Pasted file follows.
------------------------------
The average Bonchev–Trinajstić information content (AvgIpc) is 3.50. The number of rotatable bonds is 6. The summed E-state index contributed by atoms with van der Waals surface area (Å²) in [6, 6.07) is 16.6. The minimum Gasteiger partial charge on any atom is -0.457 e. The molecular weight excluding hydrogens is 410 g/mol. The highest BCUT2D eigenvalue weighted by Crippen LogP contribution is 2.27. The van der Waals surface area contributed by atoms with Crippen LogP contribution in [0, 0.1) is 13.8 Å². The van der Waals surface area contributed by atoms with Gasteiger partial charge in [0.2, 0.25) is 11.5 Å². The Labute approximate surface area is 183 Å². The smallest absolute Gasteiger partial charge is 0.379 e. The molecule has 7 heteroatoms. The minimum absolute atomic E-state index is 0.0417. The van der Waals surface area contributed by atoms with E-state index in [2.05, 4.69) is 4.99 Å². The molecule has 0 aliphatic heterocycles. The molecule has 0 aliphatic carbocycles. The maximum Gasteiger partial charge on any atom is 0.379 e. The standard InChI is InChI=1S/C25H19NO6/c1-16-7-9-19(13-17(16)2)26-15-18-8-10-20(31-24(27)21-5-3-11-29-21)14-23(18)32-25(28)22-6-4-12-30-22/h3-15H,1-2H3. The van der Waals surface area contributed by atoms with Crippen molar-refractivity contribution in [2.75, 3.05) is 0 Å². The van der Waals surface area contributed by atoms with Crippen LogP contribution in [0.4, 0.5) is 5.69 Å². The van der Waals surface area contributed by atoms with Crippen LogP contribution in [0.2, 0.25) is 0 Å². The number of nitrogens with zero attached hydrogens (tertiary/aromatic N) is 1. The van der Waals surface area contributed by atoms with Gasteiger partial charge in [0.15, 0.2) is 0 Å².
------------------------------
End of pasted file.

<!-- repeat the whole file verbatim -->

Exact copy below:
The average Bonchev–Trinajstić information content (AvgIpc) is 3.50. The number of rotatable bonds is 6. The summed E-state index contributed by atoms with van der Waals surface area (Å²) in [6, 6.07) is 16.6. The minimum Gasteiger partial charge on any atom is -0.457 e. The molecular weight excluding hydrogens is 410 g/mol. The highest BCUT2D eigenvalue weighted by Crippen LogP contribution is 2.27. The van der Waals surface area contributed by atoms with Crippen LogP contribution in [0, 0.1) is 13.8 Å². The van der Waals surface area contributed by atoms with Gasteiger partial charge in [0.2, 0.25) is 11.5 Å². The Labute approximate surface area is 183 Å². The smallest absolute Gasteiger partial charge is 0.379 e. The molecule has 7 heteroatoms. The minimum absolute atomic E-state index is 0.0417. The van der Waals surface area contributed by atoms with E-state index in [2.05, 4.69) is 4.99 Å². The molecule has 0 aliphatic heterocycles. The molecule has 0 aliphatic carbocycles. The maximum Gasteiger partial charge on any atom is 0.379 e. The standard InChI is InChI=1S/C25H19NO6/c1-16-7-9-19(13-17(16)2)26-15-18-8-10-20(31-24(27)21-5-3-11-29-21)14-23(18)32-25(28)22-6-4-12-30-22/h3-15H,1-2H3. The van der Waals surface area contributed by atoms with Crippen molar-refractivity contribution in [2.75, 3.05) is 0 Å². The van der Waals surface area contributed by atoms with Crippen LogP contribution in [0.4, 0.5) is 5.69 Å². The van der Waals surface area contributed by atoms with Crippen LogP contribution in [0.2, 0.25) is 0 Å². The number of nitrogens with zero attached hydrogens (tertiary/aromatic N) is 1. The van der Waals surface area contributed by atoms with Gasteiger partial charge in [0.15, 0.2) is 0 Å².